For this edition, we sat down with Dan Lambert, owner of Lambert Tile & Stone, Inc. in Gypsum, CO. Lambert, a Certified Tile Installer with the Ceramic Tile Education Foundation (CTEF), is also a National Tile Contractors Association (NTCA) Five Star Contractor who sits on the NTCA Methods and Standards Committee.

How did you first get involved in the industry?

Lambert: I started in the tile industry in my teens working as an apprentice for my uncle in Artistic Brick and Stone Masonry. This led me into tile where I was hired to do punch list/repair work and soon found out what was and was not acceptable or sustainable, and which methods work and which don’t and why. Once I learned the proper methods, I never looked back and was soon contracting my own work and learning as much as I could.

What were some of the reasons for starting your own business?

Lambert: Together, with my wife Elizabeth, we own and operate Lambert Tile & Stone, Inc. in the beautiful Rocky Mountains of Colorado. After being on my own and making a reputation for myself in our area, I needed to expand in order to take on all the work that was available to us, which is why we started our business. We decided to hire employees so that we could train them properly in order to be able to sleep at night knowing we have always done the best job possible. Our goal was to create the most passionate, educated, professional tile contracting team in the Vail Valley. We are very proud of what we have accomplished and our company motto is, “You are only as good as your people.”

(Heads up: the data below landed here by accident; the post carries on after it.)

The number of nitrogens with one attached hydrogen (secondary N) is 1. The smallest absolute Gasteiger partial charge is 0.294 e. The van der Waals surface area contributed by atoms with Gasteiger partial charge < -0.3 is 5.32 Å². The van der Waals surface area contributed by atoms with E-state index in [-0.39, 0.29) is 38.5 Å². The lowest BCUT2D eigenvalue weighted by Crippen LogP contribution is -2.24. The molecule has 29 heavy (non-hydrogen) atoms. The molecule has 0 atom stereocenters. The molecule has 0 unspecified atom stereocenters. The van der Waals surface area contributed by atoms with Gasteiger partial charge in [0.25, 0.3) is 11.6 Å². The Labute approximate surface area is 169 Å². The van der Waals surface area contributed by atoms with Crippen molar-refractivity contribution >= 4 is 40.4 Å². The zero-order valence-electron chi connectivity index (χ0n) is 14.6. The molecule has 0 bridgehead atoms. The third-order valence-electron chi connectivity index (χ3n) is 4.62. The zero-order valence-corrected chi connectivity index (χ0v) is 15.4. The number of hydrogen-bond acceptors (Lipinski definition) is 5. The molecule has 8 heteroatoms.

Has the tile industry changed much since you first started?

Lambert: I have seen and experienced many changes in the tile industry in the past 25 years. Technology has been the largest contributor to these changes. Installation methods have evolved to keep up with the product manufacturers’ new materials and it is exciting to see 3D imaging on porcelain tile that can replicate just about anything, which expanded the use of the porcelain tile.

Is there a particular job you’ve completed that stands out? Why?

Lambert: Recently, we completed a new high-end residential home that incorporated more than 3,400 square feet of gauged porcelain tile panels in various colors throughout the home. The installation material manufacturer reached out to us after we placed a large order of their product and asked to come to Colorado to observe our installation as a field study and share all their knowledge with us. This is what partnering in this industry looks like. The master bathroom really stood out to me, as the walls consisted of 5- x 10-foot tiles, while the floor featured a 3/8- x 3/8-inch mosaic. The vastly different sizes of tiles used represent the evolution in the tile industry.

What are some steps you take to educate your customers about their tile installation before you begin?

Lambert: We start educating our clients with our estimate and point out any considerations that should be given to the tile selections they made. We explain that consideration should be given to who is most qualified to perform the specified scope of work. We explain the importance of knowing and following the TCNA Handbook’s field and installation requirements.

If you could lend any advice to professionals just beginning their careers, what would it be?

Lambert: Educate yourself, join associations like the NTCA, attend workshops at your local tile stores and attend the classes offered at the tile conventions, such as Surfaces and Coverings. Take the CTI test with the CTEF and become a Certified Tile Installer. Network with other tile installers. Make friends with your local installation materials reps. This will help set yourself apart from your competition.

If you or anyone you know is interested in being featured in a future edition of the “Contractor Spotlight,” please email Heather Fiore at